14th general of the Society of Jesus; b. Modena, Sept. 27, 1648; d. Rome, Feb. 28, 1730. He taught scholastic philosophy at Bologna and theology at Mantua for 12 years. Such were his qualities of virtue, patience, and courage that he became successively rector of several colleges, provincial of the Venetian province, secretary general, and finally, in 1703, vicar-general. Upon the death of Thyrsus Gonzalez, he was elected general of his society on Jan. 3, 1706. His generalate saw the full flourishing of Jesuit missionary activity, such as the reduc tions of paraguay, new missions in the Levant, and Constant Beschi's continuance of the traditions of "Brahman Christianity" initiated by Robert de nobili in India. But there were also unmistakable signs of the mounting opposition that would result in the society's suppression in 1773. The Jansenists especially, embittered by the suppression of port-royal, in 1708 accused the Jesuits of failing to comply with the directions of Rome in adapting Christianity to non-European cultures. In 1710, when Clement XI condemned certain of the ceremonial customs that Jesuit missionaries had judged indifferent and had permitted to Indian and Chinese Christians, Tamburini went to the Vatican to make a formal declaration of fidelity of all Jesuits to the Holy See.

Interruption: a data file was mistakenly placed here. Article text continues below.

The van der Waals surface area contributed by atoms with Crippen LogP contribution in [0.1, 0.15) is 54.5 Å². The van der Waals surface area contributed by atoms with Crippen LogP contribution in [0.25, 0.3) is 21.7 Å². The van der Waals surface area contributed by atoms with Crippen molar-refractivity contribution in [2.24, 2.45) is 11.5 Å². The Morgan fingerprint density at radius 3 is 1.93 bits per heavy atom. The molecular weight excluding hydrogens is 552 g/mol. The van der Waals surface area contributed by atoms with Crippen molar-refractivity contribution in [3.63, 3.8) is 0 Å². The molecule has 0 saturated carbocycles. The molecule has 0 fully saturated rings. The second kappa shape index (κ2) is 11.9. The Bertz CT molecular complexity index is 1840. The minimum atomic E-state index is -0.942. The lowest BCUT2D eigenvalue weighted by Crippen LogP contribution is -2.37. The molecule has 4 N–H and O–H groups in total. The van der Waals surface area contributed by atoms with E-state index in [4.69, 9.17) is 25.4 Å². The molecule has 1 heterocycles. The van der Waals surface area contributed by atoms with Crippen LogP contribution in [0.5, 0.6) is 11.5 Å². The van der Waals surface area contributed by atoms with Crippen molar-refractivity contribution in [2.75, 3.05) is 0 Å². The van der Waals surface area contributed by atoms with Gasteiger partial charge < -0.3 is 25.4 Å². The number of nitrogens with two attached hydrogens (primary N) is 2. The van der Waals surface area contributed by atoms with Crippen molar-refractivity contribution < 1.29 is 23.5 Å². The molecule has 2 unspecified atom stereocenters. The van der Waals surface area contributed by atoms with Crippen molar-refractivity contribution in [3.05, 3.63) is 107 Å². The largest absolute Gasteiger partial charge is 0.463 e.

Bibliography: j. crÉtineau-joly, Histoire religieuse, politique et littéraire de la Compagnie de Jésus, 6 v. (Paris 1844–46) v.2. l. koch, Jesuiten-Lexikon: Die Gesellschraft Jesu einst und jetzt (Paderborn 1934) 2:1725–26. c. sommervogel, Bibliotèque de la Compagnie de Jésus, 11 v. (Brussels-Paris 1890–1932) 7:1827–30.
[j. h. campana]